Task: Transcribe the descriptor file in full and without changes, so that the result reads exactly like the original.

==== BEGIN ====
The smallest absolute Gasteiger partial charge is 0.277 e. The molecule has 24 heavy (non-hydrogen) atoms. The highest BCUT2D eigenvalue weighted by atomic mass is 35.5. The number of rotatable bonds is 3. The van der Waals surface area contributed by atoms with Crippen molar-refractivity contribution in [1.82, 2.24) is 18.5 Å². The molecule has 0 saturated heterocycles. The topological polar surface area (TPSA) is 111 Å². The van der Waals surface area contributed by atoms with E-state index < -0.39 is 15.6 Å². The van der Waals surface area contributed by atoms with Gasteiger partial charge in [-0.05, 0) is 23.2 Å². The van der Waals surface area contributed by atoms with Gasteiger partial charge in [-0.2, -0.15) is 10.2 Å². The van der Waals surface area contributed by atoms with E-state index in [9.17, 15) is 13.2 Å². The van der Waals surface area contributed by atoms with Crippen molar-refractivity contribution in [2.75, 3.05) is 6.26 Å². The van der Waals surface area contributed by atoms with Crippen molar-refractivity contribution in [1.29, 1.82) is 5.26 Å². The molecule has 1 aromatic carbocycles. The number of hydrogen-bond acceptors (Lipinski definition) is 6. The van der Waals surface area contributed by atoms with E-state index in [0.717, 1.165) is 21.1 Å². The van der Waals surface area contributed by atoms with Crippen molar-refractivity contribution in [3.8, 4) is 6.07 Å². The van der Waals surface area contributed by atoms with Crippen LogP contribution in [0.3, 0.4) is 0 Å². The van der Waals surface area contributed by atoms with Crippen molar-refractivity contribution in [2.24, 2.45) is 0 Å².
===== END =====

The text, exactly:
The smallest absolute Gasteiger partial charge is 0.277 e. The molecule has 24 heavy (non-hydrogen) atoms. The highest BCUT2D eigenvalue weighted by atomic mass is 35.5. The number of rotatable bonds is 3. The van der Waals surface area contributed by atoms with Crippen molar-refractivity contribution in [1.82, 2.24) is 18.5 Å². The molecule has 0 saturated heterocycles. The topological polar surface area (TPSA) is 111 Å². The van der Waals surface area contributed by atoms with E-state index < -0.39 is 15.6 Å². The van der Waals surface area contributed by atoms with Gasteiger partial charge in [-0.05, 0) is 23.2 Å². The van der Waals surface area contributed by atoms with Gasteiger partial charge in [-0.2, -0.15) is 10.2 Å². The van der Waals surface area contributed by atoms with E-state index in [9.17, 15) is 13.2 Å². The van der Waals surface area contributed by atoms with Crippen molar-refractivity contribution in [2.75, 3.05) is 6.26 Å². The van der Waals surface area contributed by atoms with Crippen molar-refractivity contribution in [1.29, 1.82) is 5.26 Å². The molecule has 1 aromatic carbocycles. The number of hydrogen-bond acceptors (Lipinski definition) is 6. The van der Waals surface area contributed by atoms with E-state index in [0.717, 1.165) is 21.1 Å². The van der Waals surface area contributed by atoms with Crippen molar-refractivity contribution in [3.8, 4) is 6.07 Å². The van der Waals surface area contributed by atoms with Crippen LogP contribution in [0.3, 0.4) is 0 Å². The van der Waals surface area contributed by atoms with Crippen molar-refractivity contribution in [2.24, 2.45) is 0 Å².